Duck hatching question

Discussion in 'Incubating & Hatching Eggs' started by jberger10, Jun 23, 2010.

  1. jberger10

    jberger10 Out Of The Brooder

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    Apr 4, 2010
    So I have duck eggs in the incubator right now. Some are blueish green and some are white. There are 7 of them. They have been in there 20 days now. The I got them from said some of them are muscovy ducks and those apparently take 35 days instead of the regular 28 days for ducks. Any suggestions about lockdown?
     
  2. jberger10

    jberger10 Out Of The Brooder

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    Apr 4, 2010
    anybody....?
     
  3. tigerrrrrrrlilly

    tigerrrrrrrlilly Chillin' With My Peeps

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    are you using an egg turner or turning by hand? do you know which eggs are the muscovy? Muscovy should be white with a greenish tint.
     
  4. iamcuriositycat

    iamcuriositycat Chillin' With My Peeps

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    Jul 30, 2009
    Charlotte, NC
    Do you know which are muscovy? If not, you're going to have a bit of a time of it, but it should be okay anyway. Here is what I would do:

    Candle the eggs regularly so you get a good feel for how they are developing. By Day 25, eggs that will hatch on Day 28 should be nearly completely dark inside except the bright air cell in the large end. You may see *some* veining, but mostly you'll see dark. You may be able to see the baby pushing against the inside of the membrane, or possibly even a little bill in the air sac. Eggs that look this way are ready for lockdown.

    Your muscovy eggs will probably not be that developed. You will probably still see a lot of veining and the embryo kicking around in the fluids. Those eggs won't be ready for lockdown yet.

    If they are all ready for lockdown, great--go for it--you've got mallard derivatives. If none are ready for lockdown then great, keep candling daily until they are--you've got muscovies.

    If you've got a mix, you're going to have to make some judgment calls. My approach would be this:

    Take them all out of the auto turner (if you're using one). Raise the humidity into the 60s, but not much higher. Place most of the sources of humidity on one side of the incubator, and put your locked down eggs on that side. Mark them carefully so you don't get confused. Place the remaining eggs on the opposite side of the incubator in a styrofoam egg carton propped securely at a 45-degree angle.

    Three times a day, raise the humidity as high as it will go by adding water through the vent holes (you can use a straw or aquarium tubing for this). Quickly but carefully open the incubator, prop the egg carton to the opposite direction, close the incubator.

    Your first batch will hatch around Day 28, but may still be in the bator as late as Day 30. As soon as they are done drying out, remove them to the brooder. Remove all the gunk and shells from the hatch, remove the sources of humidity, clean the incubator quickly but well (don't bleach though). Return the remaining eggs to the bator and continue to turn until Day 32.

    Then lock down your remaining eggs and go.

    Good luck. Sounds like a complicated hatch, but I'll bet you can do it. [​IMG]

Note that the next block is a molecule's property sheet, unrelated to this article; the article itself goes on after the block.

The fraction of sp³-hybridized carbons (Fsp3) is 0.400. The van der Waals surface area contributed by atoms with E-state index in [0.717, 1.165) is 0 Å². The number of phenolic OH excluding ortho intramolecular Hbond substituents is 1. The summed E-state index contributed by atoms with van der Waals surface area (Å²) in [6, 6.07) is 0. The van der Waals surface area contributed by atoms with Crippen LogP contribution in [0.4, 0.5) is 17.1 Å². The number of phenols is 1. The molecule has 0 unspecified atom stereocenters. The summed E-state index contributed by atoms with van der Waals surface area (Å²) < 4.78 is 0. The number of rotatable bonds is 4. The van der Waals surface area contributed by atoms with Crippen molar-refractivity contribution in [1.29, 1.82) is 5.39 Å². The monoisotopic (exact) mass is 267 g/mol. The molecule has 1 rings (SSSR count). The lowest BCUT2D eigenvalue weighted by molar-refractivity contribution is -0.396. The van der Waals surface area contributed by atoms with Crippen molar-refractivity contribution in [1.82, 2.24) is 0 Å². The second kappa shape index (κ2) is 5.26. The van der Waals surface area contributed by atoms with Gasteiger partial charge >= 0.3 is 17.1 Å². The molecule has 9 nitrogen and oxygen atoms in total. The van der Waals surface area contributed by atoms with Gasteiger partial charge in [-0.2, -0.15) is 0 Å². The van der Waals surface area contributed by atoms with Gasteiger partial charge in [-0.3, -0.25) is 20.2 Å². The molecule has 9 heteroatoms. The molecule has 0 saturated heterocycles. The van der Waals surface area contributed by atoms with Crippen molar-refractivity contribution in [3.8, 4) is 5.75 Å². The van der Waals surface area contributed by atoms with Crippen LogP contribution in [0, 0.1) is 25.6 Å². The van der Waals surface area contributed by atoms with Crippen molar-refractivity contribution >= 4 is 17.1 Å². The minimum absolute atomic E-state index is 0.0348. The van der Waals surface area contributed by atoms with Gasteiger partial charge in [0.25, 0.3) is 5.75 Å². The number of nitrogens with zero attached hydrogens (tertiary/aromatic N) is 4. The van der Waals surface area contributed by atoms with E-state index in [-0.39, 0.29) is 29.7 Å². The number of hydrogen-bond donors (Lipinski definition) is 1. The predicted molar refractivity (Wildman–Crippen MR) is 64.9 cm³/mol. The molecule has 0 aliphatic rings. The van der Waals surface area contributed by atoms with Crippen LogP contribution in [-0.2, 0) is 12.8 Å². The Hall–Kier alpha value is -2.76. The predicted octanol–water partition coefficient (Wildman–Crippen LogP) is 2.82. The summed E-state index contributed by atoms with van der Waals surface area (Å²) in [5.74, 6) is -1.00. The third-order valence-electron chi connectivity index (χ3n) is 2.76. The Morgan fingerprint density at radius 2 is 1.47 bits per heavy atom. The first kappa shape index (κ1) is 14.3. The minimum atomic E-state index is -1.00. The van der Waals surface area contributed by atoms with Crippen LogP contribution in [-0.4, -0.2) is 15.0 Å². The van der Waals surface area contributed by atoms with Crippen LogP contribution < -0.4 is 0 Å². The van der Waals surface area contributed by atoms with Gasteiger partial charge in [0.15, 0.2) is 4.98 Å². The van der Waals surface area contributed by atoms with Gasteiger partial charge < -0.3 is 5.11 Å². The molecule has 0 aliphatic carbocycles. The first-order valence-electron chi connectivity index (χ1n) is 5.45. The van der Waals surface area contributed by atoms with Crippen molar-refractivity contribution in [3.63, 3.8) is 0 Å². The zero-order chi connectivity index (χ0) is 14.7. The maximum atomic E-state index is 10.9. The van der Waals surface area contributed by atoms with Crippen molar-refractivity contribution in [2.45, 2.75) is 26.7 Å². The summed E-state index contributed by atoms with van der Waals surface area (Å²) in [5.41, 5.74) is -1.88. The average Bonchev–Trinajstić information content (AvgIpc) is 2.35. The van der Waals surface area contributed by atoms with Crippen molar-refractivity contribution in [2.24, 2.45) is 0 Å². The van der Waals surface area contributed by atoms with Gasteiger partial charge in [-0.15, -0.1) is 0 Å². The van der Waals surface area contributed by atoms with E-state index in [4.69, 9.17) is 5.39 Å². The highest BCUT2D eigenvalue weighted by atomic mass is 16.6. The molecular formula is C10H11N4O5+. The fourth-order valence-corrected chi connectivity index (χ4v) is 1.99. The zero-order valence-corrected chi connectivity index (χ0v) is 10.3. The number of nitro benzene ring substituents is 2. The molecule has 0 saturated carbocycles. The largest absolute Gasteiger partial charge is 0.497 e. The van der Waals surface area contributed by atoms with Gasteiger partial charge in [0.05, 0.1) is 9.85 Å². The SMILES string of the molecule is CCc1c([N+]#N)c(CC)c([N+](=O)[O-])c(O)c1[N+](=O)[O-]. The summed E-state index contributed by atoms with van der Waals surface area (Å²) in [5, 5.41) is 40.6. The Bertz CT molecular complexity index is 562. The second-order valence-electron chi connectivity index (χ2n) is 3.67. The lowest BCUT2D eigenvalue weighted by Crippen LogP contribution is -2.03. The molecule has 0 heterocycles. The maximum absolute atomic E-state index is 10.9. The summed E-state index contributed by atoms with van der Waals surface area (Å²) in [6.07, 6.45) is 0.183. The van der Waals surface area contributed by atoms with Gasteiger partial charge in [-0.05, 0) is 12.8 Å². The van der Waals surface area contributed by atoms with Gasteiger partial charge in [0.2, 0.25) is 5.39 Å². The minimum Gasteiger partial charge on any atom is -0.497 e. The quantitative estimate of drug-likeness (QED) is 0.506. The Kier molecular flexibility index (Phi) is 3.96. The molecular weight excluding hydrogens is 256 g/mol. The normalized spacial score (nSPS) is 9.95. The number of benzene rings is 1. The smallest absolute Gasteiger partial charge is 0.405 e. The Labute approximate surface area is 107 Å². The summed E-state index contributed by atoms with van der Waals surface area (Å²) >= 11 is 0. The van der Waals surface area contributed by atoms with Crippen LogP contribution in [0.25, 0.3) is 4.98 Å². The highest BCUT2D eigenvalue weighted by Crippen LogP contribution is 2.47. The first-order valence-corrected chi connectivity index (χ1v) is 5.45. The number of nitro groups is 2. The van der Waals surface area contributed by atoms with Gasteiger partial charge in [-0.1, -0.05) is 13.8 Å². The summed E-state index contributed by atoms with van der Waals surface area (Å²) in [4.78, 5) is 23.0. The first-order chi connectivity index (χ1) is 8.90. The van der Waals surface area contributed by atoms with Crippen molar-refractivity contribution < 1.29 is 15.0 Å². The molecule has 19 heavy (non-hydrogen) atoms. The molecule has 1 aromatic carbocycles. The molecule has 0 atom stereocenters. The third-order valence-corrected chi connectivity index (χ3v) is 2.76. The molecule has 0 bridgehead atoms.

5. jberger10

    jberger10 Out Of The Brooder

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    Im not using an auto turner but the incubator than I made allows me turn the eggs from the outside. I have no idea which are muscovies and which are mallards. The lady i got the eggs from also has harlequin ducks which would be pretty cool to have!
     
  6. tigerrrrrrrlilly

    tigerrrrrrrlilly Chillin' With My Peeps

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    [​IMG] excellent explanation, The only change (for me) would be the egg carton, I don't have luck with moving eggs that have been incubating on their side into egg cartons late in the hatch. The egg cartons have only worked for me when I started out with them. Also my duck eggs have not done as well as chicken eggs using egg cartons, even using them from day 1. I also noticed they gave me humidity trouble, styrafoam ones might work better [​IMG]
    I have done staggered hatches quite a bit with chickens and ducks together, I just cut a piece of plastic for a short barrier that fits across my bator to keep my earlier hatchers from disturbing the rest of my eggs. Ducks are pretty tough, if you dont open the bator for too long at a time, or more than necessary to turn 3x, and keep the temp/humidity mostly steady throughout, I think you will be ok.
     
  7. iamcuriositycat

    iamcuriositycat Chillin' With My Peeps

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    Charlotte, NC
    If you can turn from outside, then you're in good shape. Just leave the ones not ready to hatch in the turner, and place the others on their sides. You'll be running a higher-than-recommended humidity for those still in the turner, but I've done it without trouble in the past, and it's just for a few days.

    The key, though, is to candle and figure out which are which, so you know when to stop turning and raise the humidity.

    Good luck!!
     
  8. tigerrrrrrrlilly

    tigerrrrrrrlilly Chillin' With My Peeps

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    If they all went in at the same time, you can candle now and see which are closer to hatch, those will be non-muscovy, [​IMG]
     

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